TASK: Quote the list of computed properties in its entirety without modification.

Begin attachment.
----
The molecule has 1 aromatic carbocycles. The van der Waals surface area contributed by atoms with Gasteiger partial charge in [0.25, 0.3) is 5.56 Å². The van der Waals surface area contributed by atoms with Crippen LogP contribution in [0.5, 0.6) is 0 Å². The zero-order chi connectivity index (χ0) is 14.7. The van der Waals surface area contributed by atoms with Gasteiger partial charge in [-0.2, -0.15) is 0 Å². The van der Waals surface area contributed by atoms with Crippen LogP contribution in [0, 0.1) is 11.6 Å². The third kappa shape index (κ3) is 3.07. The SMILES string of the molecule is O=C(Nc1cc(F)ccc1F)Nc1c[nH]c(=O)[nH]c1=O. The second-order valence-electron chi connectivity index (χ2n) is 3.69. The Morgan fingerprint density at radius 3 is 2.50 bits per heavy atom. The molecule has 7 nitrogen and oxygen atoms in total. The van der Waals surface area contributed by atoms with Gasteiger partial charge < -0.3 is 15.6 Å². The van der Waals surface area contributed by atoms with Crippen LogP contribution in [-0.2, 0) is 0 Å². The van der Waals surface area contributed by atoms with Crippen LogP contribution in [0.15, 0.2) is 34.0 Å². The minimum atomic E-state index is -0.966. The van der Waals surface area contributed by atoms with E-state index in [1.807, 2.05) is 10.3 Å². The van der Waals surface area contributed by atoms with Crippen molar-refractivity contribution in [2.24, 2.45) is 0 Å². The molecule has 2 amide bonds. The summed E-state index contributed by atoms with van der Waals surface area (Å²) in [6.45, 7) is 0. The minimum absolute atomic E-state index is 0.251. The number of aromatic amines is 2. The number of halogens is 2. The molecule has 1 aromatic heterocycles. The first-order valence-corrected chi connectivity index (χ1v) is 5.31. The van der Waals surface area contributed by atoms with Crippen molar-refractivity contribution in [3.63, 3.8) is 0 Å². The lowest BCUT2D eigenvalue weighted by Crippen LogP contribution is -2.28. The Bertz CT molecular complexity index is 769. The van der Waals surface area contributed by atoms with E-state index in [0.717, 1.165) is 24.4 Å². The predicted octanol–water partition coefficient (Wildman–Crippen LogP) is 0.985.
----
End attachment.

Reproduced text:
The molecule has 1 aromatic carbocycles. The van der Waals surface area contributed by atoms with Gasteiger partial charge in [0.25, 0.3) is 5.56 Å². The van der Waals surface area contributed by atoms with Crippen LogP contribution in [0.5, 0.6) is 0 Å². The zero-order chi connectivity index (χ0) is 14.7. The van der Waals surface area contributed by atoms with Gasteiger partial charge in [-0.2, -0.15) is 0 Å². The van der Waals surface area contributed by atoms with Crippen LogP contribution in [0, 0.1) is 11.6 Å². The third kappa shape index (κ3) is 3.07. The SMILES string of the molecule is O=C(Nc1cc(F)ccc1F)Nc1c[nH]c(=O)[nH]c1=O. The second-order valence-electron chi connectivity index (χ2n) is 3.69. The Morgan fingerprint density at radius 3 is 2.50 bits per heavy atom. The molecule has 7 nitrogen and oxygen atoms in total. The van der Waals surface area contributed by atoms with Gasteiger partial charge < -0.3 is 15.6 Å². The van der Waals surface area contributed by atoms with Crippen LogP contribution in [-0.2, 0) is 0 Å². The van der Waals surface area contributed by atoms with Crippen LogP contribution in [0.15, 0.2) is 34.0 Å². The minimum atomic E-state index is -0.966. The van der Waals surface area contributed by atoms with E-state index in [1.807, 2.05) is 10.3 Å². The van der Waals surface area contributed by atoms with Crippen molar-refractivity contribution in [2.24, 2.45) is 0 Å². The molecule has 2 amide bonds. The summed E-state index contributed by atoms with van der Waals surface area (Å²) in [6.45, 7) is 0. The minimum absolute atomic E-state index is 0.251. The number of aromatic amines is 2. The number of halogens is 2. The molecule has 1 aromatic heterocycles. The first-order valence-corrected chi connectivity index (χ1v) is 5.31. The van der Waals surface area contributed by atoms with Crippen molar-refractivity contribution in [3.63, 3.8) is 0 Å². The lowest BCUT2D eigenvalue weighted by Crippen LogP contribution is -2.28. The Bertz CT molecular complexity index is 769. The van der Waals surface area contributed by atoms with E-state index in [0.717, 1.165) is 24.4 Å². The predicted octanol–water partition coefficient (Wildman–Crippen LogP) is 0.985.